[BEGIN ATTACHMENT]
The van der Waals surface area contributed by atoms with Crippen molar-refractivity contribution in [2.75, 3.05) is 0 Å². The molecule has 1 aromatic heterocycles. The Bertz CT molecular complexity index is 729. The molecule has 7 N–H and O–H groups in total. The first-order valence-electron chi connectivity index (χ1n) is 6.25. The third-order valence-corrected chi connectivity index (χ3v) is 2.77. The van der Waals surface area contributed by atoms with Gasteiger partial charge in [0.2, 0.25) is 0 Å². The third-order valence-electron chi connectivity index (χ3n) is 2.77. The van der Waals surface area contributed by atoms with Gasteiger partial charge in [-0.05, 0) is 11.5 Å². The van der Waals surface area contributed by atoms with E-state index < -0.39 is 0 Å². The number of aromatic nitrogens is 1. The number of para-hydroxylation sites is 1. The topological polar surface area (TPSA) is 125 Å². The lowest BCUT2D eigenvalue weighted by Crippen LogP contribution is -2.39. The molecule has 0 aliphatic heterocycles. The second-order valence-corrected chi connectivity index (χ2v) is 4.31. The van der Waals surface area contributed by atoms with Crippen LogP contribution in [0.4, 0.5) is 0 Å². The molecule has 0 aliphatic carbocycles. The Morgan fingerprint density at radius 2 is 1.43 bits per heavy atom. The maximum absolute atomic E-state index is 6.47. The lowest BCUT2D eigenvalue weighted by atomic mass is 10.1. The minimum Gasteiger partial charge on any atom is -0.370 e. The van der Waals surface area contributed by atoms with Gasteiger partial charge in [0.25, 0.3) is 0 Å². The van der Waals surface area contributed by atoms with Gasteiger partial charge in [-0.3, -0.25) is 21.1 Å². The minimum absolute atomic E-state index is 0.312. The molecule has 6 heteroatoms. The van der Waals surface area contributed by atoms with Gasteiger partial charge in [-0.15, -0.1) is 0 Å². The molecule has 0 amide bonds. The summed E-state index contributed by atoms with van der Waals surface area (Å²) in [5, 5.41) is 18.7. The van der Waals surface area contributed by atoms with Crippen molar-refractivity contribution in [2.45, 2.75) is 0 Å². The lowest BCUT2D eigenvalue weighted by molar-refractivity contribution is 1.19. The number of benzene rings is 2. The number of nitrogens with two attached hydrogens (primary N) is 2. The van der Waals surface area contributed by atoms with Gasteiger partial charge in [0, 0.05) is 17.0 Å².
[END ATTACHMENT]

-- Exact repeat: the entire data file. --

The van der Waals surface area contributed by atoms with Crippen molar-refractivity contribution in [2.75, 3.05) is 0 Å². The molecule has 1 aromatic heterocycles. The Bertz CT molecular complexity index is 729. The molecule has 7 N–H and O–H groups in total. The first-order valence-electron chi connectivity index (χ1n) is 6.25. The third-order valence-corrected chi connectivity index (χ3v) is 2.77. The van der Waals surface area contributed by atoms with Gasteiger partial charge in [0.2, 0.25) is 0 Å². The third-order valence-electron chi connectivity index (χ3n) is 2.77. The van der Waals surface area contributed by atoms with Gasteiger partial charge in [-0.05, 0) is 11.5 Å². The van der Waals surface area contributed by atoms with E-state index < -0.39 is 0 Å². The number of aromatic nitrogens is 1. The number of para-hydroxylation sites is 1. The topological polar surface area (TPSA) is 125 Å². The lowest BCUT2D eigenvalue weighted by Crippen LogP contribution is -2.39. The molecule has 0 aliphatic heterocycles. The second-order valence-corrected chi connectivity index (χ2v) is 4.31. The van der Waals surface area contributed by atoms with Crippen LogP contribution in [0.4, 0.5) is 0 Å². The molecule has 0 aliphatic carbocycles. The Morgan fingerprint density at radius 2 is 1.43 bits per heavy atom. The maximum absolute atomic E-state index is 6.47. The lowest BCUT2D eigenvalue weighted by atomic mass is 10.1. The minimum Gasteiger partial charge on any atom is -0.370 e. The van der Waals surface area contributed by atoms with Gasteiger partial charge in [0.25, 0.3) is 0 Å². The van der Waals surface area contributed by atoms with Gasteiger partial charge in [-0.3, -0.25) is 21.1 Å². The minimum absolute atomic E-state index is 0.312. The molecule has 6 heteroatoms. The van der Waals surface area contributed by atoms with Gasteiger partial charge in [-0.15, -0.1) is 0 Å². The molecule has 0 amide bonds. The summed E-state index contributed by atoms with van der Waals surface area (Å²) in [5, 5.41) is 18.7. The van der Waals surface area contributed by atoms with Crippen molar-refractivity contribution in [2.45, 2.75) is 0 Å². The lowest BCUT2D eigenvalue weighted by molar-refractivity contribution is 1.19. The number of benzene rings is 2. The number of nitrogens with two attached hydrogens (primary N) is 2. The van der Waals surface area contributed by atoms with Gasteiger partial charge in [0, 0.05) is 17.0 Å².